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Yuca leaves are small to medium in size and are slender, palm-like, and lanceolate in shape, averaging 15-20 centimeters in length. The bright green leaves extend from the apex of the woody stems, typically have 5-7 lobes, and are glossy on the surface and matte on the underside. There is also a light green-yellow central vein that runs from the base of the stem through the length of the lobe. Yuca leaves must be cooked before consuming and have a mild, bland flavor similar to spinach.
Yuca leaves are available year-round.
Yuca leaves, botanically classified as Manihot esculenta, grow on a woody perennial shrub and are members of the Euphorbiaceae, or spurge family. Also known as Cassava and Tapioca, yuca plants are known for its starchy root which is one of the top sources of food in developing countries, but the leaves are also used medicinally and in culinary preparations. It is important to note that when raw, Yuca leaves contain high amounts of hydrocyanic acid which is toxic. To remove the toxins, they must be boiled and cooked before consumption.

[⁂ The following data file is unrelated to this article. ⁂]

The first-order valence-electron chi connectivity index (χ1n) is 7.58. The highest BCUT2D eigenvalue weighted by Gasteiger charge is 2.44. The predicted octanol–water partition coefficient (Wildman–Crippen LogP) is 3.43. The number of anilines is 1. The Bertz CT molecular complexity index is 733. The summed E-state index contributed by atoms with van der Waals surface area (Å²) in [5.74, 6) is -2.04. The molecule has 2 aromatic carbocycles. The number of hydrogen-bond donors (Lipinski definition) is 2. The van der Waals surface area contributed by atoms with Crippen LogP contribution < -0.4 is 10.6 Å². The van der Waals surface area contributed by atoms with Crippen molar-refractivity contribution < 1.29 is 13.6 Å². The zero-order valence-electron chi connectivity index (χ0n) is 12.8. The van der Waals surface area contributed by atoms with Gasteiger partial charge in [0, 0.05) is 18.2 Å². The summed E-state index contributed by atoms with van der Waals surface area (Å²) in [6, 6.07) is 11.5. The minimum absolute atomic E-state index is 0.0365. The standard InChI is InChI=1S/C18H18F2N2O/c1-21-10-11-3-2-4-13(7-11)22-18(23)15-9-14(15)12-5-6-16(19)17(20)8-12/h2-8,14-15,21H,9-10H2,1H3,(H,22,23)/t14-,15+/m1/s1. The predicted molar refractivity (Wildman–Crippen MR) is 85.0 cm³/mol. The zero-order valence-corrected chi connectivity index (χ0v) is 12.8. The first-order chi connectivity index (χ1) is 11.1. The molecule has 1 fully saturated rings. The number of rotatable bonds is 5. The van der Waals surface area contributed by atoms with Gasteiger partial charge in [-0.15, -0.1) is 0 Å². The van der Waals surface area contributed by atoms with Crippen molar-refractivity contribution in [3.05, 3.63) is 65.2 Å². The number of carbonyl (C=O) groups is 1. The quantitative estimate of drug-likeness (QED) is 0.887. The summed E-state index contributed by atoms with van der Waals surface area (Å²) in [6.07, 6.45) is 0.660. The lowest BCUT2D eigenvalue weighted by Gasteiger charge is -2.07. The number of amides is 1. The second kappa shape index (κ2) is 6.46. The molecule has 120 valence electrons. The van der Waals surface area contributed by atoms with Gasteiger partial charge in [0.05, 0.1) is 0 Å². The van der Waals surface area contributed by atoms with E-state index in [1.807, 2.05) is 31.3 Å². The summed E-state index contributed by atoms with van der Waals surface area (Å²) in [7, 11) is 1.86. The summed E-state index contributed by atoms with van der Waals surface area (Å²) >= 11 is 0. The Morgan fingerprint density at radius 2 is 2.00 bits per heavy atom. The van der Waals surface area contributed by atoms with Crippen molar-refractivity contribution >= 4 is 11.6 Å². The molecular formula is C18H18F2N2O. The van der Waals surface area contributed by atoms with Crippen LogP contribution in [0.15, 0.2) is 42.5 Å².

Yuca leaves contain vitamin C, vitamin B, beta carotene, iron, and zinc.
Raw Yuca leaves are toxic and must be double-boiled for at least fifteen minutes to remove toxic glucosides and the deadly hydrocyanic acid effectively. They are best suited for applications such as boiling and once cooked, they are most commonly used in salads, vegetable rolls, soups, and stews with coconut milk. Yuca leaves can also be processed along with the roots into flour and used in puddings and snacks. Yuca leaves pair well with garlic, chile, onions, turkey, anchovies, or dried shrimp. They are highly perishable and should be used immediately after harvest. Yuca leaves can also be chopped and frozen or dried for extended use.
Yuca leaves are frequently used in alternative medicine to help reduce symptoms of inflammation, digestive issues, and aches and pain. In Africa, leaves are ground into a powder and used as a compress for fevers and headaches. They are also made into a poultice and applied to sores and skin irritations.
Yuca leaves are native to South America, specifically in the Amazon, and were then introduced to Africa by Portuguese traders in the 16th century. Today Yuca leaves can be found in fresh markets in Africa, the Caribbean, Central and South America, Europe, the South Pacific, Indonesia, Asia, Southeast Asia, and the United States.
Recipes that include Yuca Leaves. One is easiest, three is harder.
|International Cuisine||CASSAVA LEAF STEW WITH RICE FROM SIERRA LEONE|
|The Canadian African||Vegan Cassava Leaf Stew (Pondu)|
|Immaculate Bites||Cassava Leaf Soup|